We don’t have to tell you how challenging and rewarding nursing can be.
But it sometimes can be too so all encompassing in that it becomes hard to remember that your mission is to take care of patients – and even their families – in ways that are meaningful to them.
HFM Magazine wrote about how hospitals can make their facilities more conducive to a patient’s chances of healing. Oftentimes a patient’s healing isn’t about the direct care you provide—sometimes it is about the environment of the facility. For example, the proper design of rooms and waiting areas can really help patients and their families. The article author, Barbara Heaulat suggested several things that facilities should consider:
Can the patient easily control lights, television and privacy? Can the patient easily find the appropriate office? Can the patient easily access educational materials, and can the family come along? Beautiful residential-style furniture and plush carpet in a home-like setting alone cannot create a low-stress environment if a patient must sit half dressed in a busy and drafty corridor.
While many hospital administrators and even nurses, physicians and other healthcare professionals believe that the design of a medical facility has very little to do with healing, the facility’s design definitely does, as the article pointed out:
We [should] design environments that provide the patient with the personal dignity to face life’s natural transitions. We need environments that integrate the family and friends in supportive roles and participatory care roles. We need to reduce the stress in our healing environments, making them simple, accessible and controllable.
But the quality of care that you can provide is also impacted by technology. If a patient (and their family) know that you are just a “call” away, that provides them peace of mind. Nurse call systems allow you to respond quickly to their needs, which can affect both patient safety and satisfaction.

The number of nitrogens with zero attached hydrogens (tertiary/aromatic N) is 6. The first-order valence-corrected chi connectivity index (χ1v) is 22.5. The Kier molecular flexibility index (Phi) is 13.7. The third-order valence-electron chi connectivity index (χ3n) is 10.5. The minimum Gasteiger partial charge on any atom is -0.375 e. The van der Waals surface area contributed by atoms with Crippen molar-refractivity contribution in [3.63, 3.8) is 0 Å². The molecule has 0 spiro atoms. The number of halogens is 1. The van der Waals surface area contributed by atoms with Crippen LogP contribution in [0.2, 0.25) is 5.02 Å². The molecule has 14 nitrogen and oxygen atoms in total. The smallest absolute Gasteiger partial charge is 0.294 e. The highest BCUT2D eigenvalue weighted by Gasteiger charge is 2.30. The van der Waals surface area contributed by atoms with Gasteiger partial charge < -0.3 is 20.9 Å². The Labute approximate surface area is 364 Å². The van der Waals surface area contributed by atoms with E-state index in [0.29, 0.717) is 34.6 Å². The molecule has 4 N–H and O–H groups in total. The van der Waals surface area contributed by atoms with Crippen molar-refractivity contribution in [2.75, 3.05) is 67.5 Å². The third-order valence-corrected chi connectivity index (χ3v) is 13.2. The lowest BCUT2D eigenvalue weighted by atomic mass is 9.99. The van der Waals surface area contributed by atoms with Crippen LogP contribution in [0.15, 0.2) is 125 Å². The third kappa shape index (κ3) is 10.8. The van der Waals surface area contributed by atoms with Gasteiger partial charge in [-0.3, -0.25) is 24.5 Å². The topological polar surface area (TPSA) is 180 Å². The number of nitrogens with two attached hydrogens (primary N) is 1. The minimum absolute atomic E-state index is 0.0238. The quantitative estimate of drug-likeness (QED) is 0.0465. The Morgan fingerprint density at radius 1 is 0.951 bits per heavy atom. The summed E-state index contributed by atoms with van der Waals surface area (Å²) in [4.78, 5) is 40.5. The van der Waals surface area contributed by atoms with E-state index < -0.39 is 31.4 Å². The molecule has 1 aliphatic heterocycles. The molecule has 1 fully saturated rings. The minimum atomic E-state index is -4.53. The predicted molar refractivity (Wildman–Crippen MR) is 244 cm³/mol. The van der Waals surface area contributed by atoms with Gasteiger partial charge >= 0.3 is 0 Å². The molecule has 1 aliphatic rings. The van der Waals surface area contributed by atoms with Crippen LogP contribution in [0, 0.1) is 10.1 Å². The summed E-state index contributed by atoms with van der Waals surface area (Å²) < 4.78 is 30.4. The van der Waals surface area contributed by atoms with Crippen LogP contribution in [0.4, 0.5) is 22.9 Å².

It can be the small details that can really impact a patient’s opinion of their care. For example, a simple nurse call button on the patient’s pillow can, allow a patient to communicate with a nurse very easily and quickly (rather than on their bed handles or on the wall).
There are many details that a patient isn’t even aware of that assists with their perception of the facility any care. In a November 2006 HFM Magazine article, written by Gary Buss and Debbie Cameron, RN, they discussed several of these details:
“Suppose the patient is watching television when he decides he needs to speak to his nurse,” they write. “He simply pushes the nurse call button and the speaker automatically mutes the TV when the nurse answers, allowing the patient to hear and be heard.”
But perhaps the most important thing a nurse can do to help a patient is to think of the patient’s family members as part of the patient’s healthcare team. Interact with the family with great respect. Treat them as the intelligent people they are. Listen to their insights and concerns, and suggestions regarding the patient and take them seriously.
By bringing family members in as “healthcare team members,” you’ll facilitate their help in ensuring the patient follows the prescribed medication, rest, exercise, or other post-hospital care plans.
If you’re an RN, OT, PT, speech therapist, pharmacist or other allied health professional curious about a career as a traveling healthcare provider, contact the recruiters at MedPro Healthcare Staffing. We have many traveling assignments at healthcare facilities all across the country and we’d love to discuss them with you. We look forward to hearing from you!